When Dr. Denene De Quintal arrived at the Denver Art Museum as a curatorial fellow in 2016, one of her first assignments was to dig into the extensive, old-school card catalog that documents objects in the museum’s Native Arts department—a seemingly ordinary task.
But De Quintal was greeted by something she describes as both unusual and fascinating. On the backs of the cards were small, exquisitely-detailed watercolor paintings of native objects—baskets, spears, shoes, clothes and more, all rendered in painstaking realism down to the pattern and texture. The volume of the card catalog is staggering: There are over 20,000 artworks in the Native Arts department; of those, 15,000 have illustrated cards. The dates on the illustrations begin in the mid 1920s and continue, astoundingly, until the 1970s. “I couldn’t believe people took the time and effort to make the drawings,” says De Quintal.
Little is known about the artists who rendered these paintings over the decades, but what is known is that for a period during the 1930s and 1940s, many of the illustrations were completed by artists hired by the Works Progress Administration. During the Great Depression, the Federal Art Project (FAP) was created as part of the WPA to provide jobs for artists, most of whom were out-of-work commercial illustrators. After providing a portfolio of work to prove their talent, some of these artists were assigned to the Museum Extension Project, which dispatched workers to assist as needed in museums around the country.
The work produced by the Museum Extension Project is so wide-ranging it borders on the bizarre. In Pennsylvania, artists made scale models of historic buildings and steamboats as well as puppets of dinosaurs, cows, and carrots to for educational plays; in Connecticut, they made tiny figurines in period costumes; in Wisconsin, miniature stage coaches. At the Denver Art Museum, the artists not only helped maintain the unique card catalog, they also built dioramas, crafted paper maché models of tribal dwellings and learned how to weave so that they could repair blankets. A 1946 government report detailing the accomplishments of the WPA boasted that in addition to making this artwork, Federal Art Project artists also helped modernize exhibits and classify and index collections.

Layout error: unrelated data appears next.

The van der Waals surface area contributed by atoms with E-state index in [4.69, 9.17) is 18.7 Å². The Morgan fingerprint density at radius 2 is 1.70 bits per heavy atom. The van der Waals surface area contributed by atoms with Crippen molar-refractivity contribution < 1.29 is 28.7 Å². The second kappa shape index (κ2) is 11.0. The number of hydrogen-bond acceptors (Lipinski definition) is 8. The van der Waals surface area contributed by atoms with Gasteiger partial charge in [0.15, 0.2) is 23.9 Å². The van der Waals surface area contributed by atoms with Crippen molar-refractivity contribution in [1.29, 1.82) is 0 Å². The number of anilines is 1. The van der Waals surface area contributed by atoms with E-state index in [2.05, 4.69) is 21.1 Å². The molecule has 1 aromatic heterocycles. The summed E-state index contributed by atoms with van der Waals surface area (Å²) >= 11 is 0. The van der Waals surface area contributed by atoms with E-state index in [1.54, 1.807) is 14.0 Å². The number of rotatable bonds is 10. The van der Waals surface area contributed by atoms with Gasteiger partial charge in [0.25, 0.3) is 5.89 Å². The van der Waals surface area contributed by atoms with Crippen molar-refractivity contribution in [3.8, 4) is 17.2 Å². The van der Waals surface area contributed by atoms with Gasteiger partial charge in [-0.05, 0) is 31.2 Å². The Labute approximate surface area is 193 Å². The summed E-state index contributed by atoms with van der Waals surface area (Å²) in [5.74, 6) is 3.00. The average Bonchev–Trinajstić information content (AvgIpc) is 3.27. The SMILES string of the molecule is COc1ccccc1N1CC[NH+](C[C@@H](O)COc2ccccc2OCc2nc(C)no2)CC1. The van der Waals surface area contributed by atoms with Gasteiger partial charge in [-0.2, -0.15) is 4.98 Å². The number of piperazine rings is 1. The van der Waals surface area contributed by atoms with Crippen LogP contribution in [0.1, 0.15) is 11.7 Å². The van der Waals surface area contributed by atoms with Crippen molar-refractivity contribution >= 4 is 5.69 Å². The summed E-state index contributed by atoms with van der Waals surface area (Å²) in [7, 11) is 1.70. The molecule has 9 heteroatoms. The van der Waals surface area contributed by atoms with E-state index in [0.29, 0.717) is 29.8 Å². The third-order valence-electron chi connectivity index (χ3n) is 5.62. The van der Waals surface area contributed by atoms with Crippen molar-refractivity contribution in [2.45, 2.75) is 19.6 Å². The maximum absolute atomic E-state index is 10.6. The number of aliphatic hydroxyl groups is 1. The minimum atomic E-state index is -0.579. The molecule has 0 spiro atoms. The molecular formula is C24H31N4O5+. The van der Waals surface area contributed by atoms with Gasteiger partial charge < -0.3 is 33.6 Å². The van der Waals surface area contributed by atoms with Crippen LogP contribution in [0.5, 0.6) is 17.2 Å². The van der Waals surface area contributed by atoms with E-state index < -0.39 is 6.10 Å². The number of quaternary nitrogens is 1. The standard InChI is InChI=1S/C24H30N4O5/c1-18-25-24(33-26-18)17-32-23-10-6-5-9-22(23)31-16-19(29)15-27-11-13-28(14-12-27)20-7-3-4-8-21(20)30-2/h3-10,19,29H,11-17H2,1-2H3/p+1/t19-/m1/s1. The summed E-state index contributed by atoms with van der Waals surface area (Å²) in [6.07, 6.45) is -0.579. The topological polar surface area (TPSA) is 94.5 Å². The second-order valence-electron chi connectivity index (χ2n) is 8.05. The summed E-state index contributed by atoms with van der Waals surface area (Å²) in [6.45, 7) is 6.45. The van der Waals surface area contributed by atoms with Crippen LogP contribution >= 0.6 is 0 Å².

The Denver Art Museum wasn’t isolated in its practice of documenting historical artifacts with paintings instead of photos. During his tenure as the director of the Federal Art Project, Holger Cahill, a curator and folklore expert, conceived of a program to train and dispatch artists around the country to create a body of work he called the Index of American Design. Produced between 1936 and 1942, the project would ultimately document nearly 18,000 folk and decorative objects via precise watercolor paintings. Index artists worked fifteen to forty hours a week, and it usually took between two and six weeks to complete a painting. The goal was to make sure there was a singular style to the work, that no character of the artist showed through, only the meticulous detail of the object at hand. Paintings, Cahill explained, captured an object’s “essential character” far better than photos.
Over a five-month period spanning 2016 and 2017, I worked as the Native Artist-in-Residence at the Denver Art Museum. During my time there I focused my research on objects from my own tribe, the Crow Nation, including such items as clothing, moccasins, leggings, belts, and elk tooth dresses. I asked the researchers in the Native Art department to print out images of items in the Native American Collections database. They told me that anything that wasn’t digitized could be found in the Native Art department’s old card catalog system.